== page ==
16 It follows that the action is admissible only in so far as the two grounds of application relate to those two provisions of the general conditions.

17 As regards the ground of application relating to the Danish content clause, the Commission is not, however, barred from supporting its arguments in that regard by referring to other provisions of the contract documents which amplify that clause on specific points.

18 The Danish Government further contends that, by altering in the course of the proceedings the terms of the form of order sought, the Commission changed the subject-matter of the proceedings and infringed the rights of the defence in so far as it had no opportunity, as the defendant State, to submit its observations on the new points in good time and in the prescribed manner. Consequently, according to the Danish Government, the question whether the action is well founded must be considered only in relation to the form of order sought in the application initiating the proceedings.

19 That plea in law raises the question whether the re-wording of the second part of the form of order sought widens its scope and, secondly, the question whether the reference, in the reply, to the "principle of equal treatment underlying that directive" introduces a new element into the legal basis of the alleged failure to fulfil obligations.

20 With respect to the first point, it need only be observed that the Commission was entitled to clarify the form of order sought in order to take into account the information, furnished by the Danish Government in its defence, concerning the conduct of the tendering procedure and the negotiations between Storebaelt and ESG.

21 With regard to the second point, first of all, as the Advocate General points out in point 13 of his Opinion, the Commission had already complained in the course of the pre-litigation procedure that the Danish Government had acted in breach of that principle and both the reasoned opinion and the application make express mention of this. It follows that the Danish Government had the opportunity to submit observations in that connection, as is evident from its reply to the reasoned opinion and from the terms of its defence.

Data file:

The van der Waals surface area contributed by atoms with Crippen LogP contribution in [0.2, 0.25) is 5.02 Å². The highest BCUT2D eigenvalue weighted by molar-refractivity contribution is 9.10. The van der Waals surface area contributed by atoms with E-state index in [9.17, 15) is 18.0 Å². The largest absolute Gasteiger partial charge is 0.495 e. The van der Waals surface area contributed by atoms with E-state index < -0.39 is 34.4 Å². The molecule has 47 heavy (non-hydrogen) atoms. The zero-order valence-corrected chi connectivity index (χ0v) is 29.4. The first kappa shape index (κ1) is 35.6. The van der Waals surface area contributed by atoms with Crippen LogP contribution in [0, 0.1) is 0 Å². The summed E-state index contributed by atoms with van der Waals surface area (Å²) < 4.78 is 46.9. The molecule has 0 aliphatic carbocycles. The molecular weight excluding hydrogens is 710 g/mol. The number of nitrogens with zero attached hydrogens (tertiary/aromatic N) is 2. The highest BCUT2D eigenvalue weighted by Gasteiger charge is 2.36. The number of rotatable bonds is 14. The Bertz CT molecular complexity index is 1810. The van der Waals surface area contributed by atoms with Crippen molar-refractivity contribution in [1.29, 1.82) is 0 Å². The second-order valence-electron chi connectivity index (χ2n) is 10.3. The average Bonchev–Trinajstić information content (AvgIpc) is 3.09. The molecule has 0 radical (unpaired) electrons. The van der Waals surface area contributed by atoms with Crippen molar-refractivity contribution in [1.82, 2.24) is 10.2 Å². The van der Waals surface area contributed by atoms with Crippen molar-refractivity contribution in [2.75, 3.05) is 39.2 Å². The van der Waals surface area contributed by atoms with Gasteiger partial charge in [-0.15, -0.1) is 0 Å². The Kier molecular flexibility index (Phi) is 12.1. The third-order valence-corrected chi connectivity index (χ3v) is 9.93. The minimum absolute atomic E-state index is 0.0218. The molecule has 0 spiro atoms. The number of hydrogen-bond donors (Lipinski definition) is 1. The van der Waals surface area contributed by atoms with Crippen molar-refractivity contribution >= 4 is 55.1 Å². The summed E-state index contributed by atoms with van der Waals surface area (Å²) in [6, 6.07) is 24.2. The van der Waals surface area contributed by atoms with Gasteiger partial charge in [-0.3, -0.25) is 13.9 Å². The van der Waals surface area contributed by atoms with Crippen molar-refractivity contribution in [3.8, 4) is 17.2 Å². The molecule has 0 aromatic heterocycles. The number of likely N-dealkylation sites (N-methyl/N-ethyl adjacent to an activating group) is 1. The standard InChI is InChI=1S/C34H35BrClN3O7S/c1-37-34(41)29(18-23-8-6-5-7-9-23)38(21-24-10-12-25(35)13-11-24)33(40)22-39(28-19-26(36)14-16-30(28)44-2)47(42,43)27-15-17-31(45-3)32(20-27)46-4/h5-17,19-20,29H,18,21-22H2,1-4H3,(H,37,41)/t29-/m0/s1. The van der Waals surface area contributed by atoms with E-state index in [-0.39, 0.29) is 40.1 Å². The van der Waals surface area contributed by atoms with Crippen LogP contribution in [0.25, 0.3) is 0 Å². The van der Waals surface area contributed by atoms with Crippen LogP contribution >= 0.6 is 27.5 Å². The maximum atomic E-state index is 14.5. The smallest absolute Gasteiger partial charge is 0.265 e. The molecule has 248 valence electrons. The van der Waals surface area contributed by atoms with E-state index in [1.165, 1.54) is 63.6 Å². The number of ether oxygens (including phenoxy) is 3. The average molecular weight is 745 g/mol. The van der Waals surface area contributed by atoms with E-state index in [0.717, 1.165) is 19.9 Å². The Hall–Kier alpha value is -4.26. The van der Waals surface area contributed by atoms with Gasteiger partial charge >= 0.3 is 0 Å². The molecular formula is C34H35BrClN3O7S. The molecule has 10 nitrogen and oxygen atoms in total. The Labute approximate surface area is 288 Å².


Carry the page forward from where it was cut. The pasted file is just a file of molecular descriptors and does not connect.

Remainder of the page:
22 Secondly, the Danish Government' s argument that the principle of equal treatment constitutes a new legal basis for the charge of failure to fulfil obligations raises a question concerning the interpretation of the directive which will be examined together with the issues of substance.

Substance

The first ground of application, concerning the Danish content clause

23 The Danish content clause, as set out in Condition 6, Clause 2, of the general conditions, is incompatible with Articles 30, 48 and 59 of the Treaty, a fact which is moreover undisputed by the Danish Government.

24 However, the Danish Government contends, first, that it deleted the clause in question before the signature of the contract with ESG on 26 June 1989 and that it thereby complied with the reasoned opinion even before it was notified on 14 July 1989. At the hearing, the Danish Government, relying on the judgment in Case C-362/90 Commission v Italy [1992] ECR I-2353 also argued that the Commission had failed to act in good time to prevent, by the procedures available to it, the infringement complained of from producing legal effects.

25 That argument cannot be accepted.

26 In the first place, even though the clause in question was deleted shortly before signature of the contract with ESG and consequently before notification of the reasoned opinion, the fact remains that the tendering procedure was conducted on the basis of a clause which was not in conformity with Community law and which, by its nature, was likely to affect both the composition of the various consortia and the terms of the tenders submitted by the five preselected consortia. It follows that the mere deletion of that clause at the final stage of the procedure cannot be regarded as sufficient to make good the breach of obligations alleged by the Commission.